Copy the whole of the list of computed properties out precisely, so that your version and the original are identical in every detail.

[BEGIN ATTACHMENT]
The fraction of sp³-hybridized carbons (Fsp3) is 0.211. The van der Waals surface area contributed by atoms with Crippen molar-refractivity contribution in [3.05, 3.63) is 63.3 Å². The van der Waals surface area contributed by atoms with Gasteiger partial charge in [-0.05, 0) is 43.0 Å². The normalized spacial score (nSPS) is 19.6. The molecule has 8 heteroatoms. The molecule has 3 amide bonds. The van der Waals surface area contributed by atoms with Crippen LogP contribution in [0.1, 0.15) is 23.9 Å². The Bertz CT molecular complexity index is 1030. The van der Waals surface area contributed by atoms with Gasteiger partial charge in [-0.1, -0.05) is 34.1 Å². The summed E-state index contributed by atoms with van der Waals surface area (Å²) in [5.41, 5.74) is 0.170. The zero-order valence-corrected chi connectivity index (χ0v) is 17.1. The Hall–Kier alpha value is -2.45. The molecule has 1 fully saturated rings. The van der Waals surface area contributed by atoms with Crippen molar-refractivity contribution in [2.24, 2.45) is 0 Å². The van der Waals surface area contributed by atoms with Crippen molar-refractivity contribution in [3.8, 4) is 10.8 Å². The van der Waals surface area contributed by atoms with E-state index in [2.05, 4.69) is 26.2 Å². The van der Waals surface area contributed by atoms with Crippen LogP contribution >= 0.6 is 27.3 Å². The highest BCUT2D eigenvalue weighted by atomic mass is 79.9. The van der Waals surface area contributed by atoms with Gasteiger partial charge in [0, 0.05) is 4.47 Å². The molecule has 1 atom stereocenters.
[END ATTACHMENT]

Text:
The fraction of sp³-hybridized carbons (Fsp3) is 0.211. The van der Waals surface area contributed by atoms with Crippen molar-refractivity contribution in [3.05, 3.63) is 63.3 Å². The van der Waals surface area contributed by atoms with Gasteiger partial charge in [-0.05, 0) is 43.0 Å². The normalized spacial score (nSPS) is 19.6. The molecule has 8 heteroatoms. The molecule has 3 amide bonds. The van der Waals surface area contributed by atoms with Crippen LogP contribution in [0.1, 0.15) is 23.9 Å². The Bertz CT molecular complexity index is 1030. The van der Waals surface area contributed by atoms with Gasteiger partial charge in [-0.1, -0.05) is 34.1 Å². The summed E-state index contributed by atoms with van der Waals surface area (Å²) in [5.41, 5.74) is 0.170. The zero-order valence-corrected chi connectivity index (χ0v) is 17.1. The Hall–Kier alpha value is -2.45. The molecule has 1 fully saturated rings. The van der Waals surface area contributed by atoms with Crippen molar-refractivity contribution in [2.24, 2.45) is 0 Å². The van der Waals surface area contributed by atoms with Crippen molar-refractivity contribution in [3.8, 4) is 10.8 Å². The van der Waals surface area contributed by atoms with E-state index in [2.05, 4.69) is 26.2 Å². The van der Waals surface area contributed by atoms with Crippen LogP contribution >= 0.6 is 27.3 Å². The highest BCUT2D eigenvalue weighted by atomic mass is 79.9. The van der Waals surface area contributed by atoms with Gasteiger partial charge in [0, 0.05) is 4.47 Å². The molecule has 1 atom stereocenters.